- What does it mean to be healthy?
- Lifestyle and disease
- Then and now: changing patterns of disease
- Seven healthy habits
- Following doctor's orders
- Don't keep the patient waiting
What does it mean to be healthy?
Health psychologists are interested in how behaviour and attitudes affect our health, with the aim of promoting and
maintaining health in the population.
But what does it mean to be healthy? In 1946, the World Health Organization decreed that health is "a state of complete
physical, mental and social well-being and not merely the absence of disease or infirmity." But how many people could count
themselves healthy on that definition? This version of what it means to be healthy probably creates an unrealistic goal for
the vast majority of people.
Lifestyle and disease
The way in which we live our lives can have profound effects on our health. These personal habits and lifestyle choices
are known as behavioural pathogens, because they influence the onset and progression of disease. We can see this if we look
at how patterns of illness change as lifestyles in society change.
Then and now: changing patterns of disease
One hundred years ago, contagious and infectious diseases like smallpox, rubella and influenza were much bigger killers
than today. Nowadays, more deaths are caused by heart disease, cancer and strokes. And while advances in medical science have
made a big difference, our lifestyle choices also contribute to this changing profile of disease.
Seven healthy habits
The Ancient Greek philosopher, Plato, believed that "where temperance is, there health is speedily imparted." Plato has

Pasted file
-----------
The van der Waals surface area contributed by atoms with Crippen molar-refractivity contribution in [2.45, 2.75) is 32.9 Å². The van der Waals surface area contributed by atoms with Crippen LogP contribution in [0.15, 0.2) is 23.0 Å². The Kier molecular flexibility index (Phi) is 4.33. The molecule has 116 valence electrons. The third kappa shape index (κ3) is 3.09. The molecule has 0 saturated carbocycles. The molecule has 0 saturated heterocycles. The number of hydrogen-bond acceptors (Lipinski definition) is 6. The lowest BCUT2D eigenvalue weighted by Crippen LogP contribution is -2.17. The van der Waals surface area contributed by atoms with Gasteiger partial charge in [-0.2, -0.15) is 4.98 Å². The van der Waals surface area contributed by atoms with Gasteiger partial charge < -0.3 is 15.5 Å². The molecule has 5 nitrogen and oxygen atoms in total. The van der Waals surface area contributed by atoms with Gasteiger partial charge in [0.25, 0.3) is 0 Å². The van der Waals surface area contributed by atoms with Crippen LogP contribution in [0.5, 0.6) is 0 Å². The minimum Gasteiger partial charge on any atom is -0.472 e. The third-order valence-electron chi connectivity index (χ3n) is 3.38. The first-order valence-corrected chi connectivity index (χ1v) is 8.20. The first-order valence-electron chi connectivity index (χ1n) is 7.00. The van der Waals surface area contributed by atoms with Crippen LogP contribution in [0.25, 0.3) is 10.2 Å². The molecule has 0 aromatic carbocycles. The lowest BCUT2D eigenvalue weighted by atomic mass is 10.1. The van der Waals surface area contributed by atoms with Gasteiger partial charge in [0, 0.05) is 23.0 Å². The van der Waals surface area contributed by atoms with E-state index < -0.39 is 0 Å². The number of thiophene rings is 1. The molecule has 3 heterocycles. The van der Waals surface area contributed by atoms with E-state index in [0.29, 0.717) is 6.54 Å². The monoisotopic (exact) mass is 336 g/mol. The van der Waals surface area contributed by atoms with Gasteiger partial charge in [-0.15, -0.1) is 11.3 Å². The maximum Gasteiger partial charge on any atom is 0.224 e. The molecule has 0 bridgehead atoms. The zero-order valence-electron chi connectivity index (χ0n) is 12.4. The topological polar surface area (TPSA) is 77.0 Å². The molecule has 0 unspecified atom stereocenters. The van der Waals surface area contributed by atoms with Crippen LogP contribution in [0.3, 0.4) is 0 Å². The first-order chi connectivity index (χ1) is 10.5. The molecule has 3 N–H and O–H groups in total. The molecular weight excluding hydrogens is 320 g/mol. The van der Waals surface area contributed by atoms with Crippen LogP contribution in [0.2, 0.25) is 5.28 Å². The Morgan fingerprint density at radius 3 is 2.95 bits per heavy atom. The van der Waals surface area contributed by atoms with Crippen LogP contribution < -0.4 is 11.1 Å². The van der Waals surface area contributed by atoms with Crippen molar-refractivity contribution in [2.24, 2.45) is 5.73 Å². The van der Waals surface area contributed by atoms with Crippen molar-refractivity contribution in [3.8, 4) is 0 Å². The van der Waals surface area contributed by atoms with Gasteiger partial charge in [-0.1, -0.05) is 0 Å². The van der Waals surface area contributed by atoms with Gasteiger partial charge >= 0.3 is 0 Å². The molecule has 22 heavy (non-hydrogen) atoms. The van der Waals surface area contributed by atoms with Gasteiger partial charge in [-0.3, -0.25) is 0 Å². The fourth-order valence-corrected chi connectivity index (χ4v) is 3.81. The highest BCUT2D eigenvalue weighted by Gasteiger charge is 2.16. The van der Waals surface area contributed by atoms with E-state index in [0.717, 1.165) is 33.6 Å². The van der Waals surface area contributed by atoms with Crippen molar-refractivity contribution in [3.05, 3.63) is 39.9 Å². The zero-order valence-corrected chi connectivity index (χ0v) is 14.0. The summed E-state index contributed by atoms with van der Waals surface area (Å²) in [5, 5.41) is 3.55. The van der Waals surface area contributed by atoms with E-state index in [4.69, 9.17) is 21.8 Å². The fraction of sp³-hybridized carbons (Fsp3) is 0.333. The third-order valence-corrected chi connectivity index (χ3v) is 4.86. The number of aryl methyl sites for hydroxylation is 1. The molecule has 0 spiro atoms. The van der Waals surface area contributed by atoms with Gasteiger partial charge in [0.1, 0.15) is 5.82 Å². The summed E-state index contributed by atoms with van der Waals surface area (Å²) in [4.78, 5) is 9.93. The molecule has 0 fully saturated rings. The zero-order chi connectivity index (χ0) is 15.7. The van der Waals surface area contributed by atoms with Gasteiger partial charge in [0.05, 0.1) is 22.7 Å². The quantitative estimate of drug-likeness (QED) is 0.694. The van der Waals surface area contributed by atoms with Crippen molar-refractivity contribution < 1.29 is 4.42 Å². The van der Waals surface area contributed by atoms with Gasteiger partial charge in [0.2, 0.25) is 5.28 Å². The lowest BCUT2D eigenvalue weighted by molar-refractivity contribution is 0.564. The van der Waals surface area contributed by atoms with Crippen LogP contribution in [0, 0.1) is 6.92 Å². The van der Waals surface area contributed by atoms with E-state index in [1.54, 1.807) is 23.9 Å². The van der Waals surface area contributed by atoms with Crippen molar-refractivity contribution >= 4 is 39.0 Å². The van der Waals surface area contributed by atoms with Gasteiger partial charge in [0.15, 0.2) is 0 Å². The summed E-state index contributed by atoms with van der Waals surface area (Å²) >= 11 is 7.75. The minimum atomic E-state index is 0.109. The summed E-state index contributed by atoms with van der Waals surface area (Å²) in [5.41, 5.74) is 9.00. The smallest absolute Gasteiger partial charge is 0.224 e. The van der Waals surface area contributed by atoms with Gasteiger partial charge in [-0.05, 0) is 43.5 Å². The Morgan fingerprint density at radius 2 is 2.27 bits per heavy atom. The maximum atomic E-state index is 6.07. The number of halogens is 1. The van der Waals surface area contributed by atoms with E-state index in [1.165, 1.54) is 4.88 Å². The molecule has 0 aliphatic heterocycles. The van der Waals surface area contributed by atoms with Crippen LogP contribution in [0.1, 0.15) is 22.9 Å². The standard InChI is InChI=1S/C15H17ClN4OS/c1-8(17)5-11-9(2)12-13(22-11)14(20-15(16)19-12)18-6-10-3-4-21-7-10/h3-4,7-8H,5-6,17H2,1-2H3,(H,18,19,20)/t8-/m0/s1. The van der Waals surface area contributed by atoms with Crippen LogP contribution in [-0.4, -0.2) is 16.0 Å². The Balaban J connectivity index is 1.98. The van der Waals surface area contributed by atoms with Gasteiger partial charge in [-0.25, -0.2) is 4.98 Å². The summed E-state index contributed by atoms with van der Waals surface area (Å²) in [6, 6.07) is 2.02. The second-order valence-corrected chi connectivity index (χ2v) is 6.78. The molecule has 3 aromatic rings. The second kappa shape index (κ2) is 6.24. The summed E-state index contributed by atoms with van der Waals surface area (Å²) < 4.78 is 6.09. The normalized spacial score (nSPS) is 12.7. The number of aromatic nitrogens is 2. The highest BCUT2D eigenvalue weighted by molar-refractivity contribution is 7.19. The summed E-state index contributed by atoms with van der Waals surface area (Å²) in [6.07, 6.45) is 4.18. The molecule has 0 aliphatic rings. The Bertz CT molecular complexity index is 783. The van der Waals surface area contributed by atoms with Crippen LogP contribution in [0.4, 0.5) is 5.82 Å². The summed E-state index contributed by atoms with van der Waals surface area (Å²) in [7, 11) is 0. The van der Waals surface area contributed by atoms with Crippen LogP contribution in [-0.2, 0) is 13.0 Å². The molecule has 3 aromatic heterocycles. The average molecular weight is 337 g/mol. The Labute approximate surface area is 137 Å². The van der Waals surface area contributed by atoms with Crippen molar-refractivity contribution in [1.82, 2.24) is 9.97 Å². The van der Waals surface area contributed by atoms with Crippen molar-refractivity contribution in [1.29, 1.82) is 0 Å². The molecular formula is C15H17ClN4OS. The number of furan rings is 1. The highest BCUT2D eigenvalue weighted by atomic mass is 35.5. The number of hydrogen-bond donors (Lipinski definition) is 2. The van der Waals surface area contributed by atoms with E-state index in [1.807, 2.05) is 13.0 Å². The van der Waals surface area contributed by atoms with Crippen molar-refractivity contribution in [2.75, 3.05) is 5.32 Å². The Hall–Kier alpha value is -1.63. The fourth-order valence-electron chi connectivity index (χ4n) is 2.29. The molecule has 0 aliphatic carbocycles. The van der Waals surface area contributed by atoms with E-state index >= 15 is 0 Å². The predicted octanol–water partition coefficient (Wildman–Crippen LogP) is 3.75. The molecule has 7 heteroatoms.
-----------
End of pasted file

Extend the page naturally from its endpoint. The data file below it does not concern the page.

been proven right by health psychologists. Research shows that moderation in all things is the key to a long and healthy
life. In particular, seven healthy habits have been identified:
- Not smoking
- Having breakfast every day
- No more than 1 or 2 alcoholic drinks per day
- Regular exercise
- 7 to 8 hours sleep per night
- Not eating between meals
- Not being more than 10% overweight
One group of people were studied over a 25-year period. Those people who stuck to all seven healthy habits had
significantly lower mortality rates than people who followed fewer than three.
Following doctor's orders
People are more aware than ever of what is good for them. But knowledge by itself does not lead to changes in behaviour
by itself. Even when we are ill and have been prescribed medicine, many people do not follow their doctors' advice. Research
has shown that people are more likely to be compliant if the doctor adopts a friendly approach, communicates well with the
patient and provides them with information about their condition and its treatment.
Don't keep the patient waiting
Even being made to wait a long time to see the doctor can affect how compliant people are. Many people forced to wait
more than 30 minutes to see the doctor will be reluctant to follow their doctor's advice. In one study, only 31% of long-
suffering people complied with their treatment. In contrast, 67% of people kept waiting less than 30 minutes were quite happy
to follow the doctor's orders.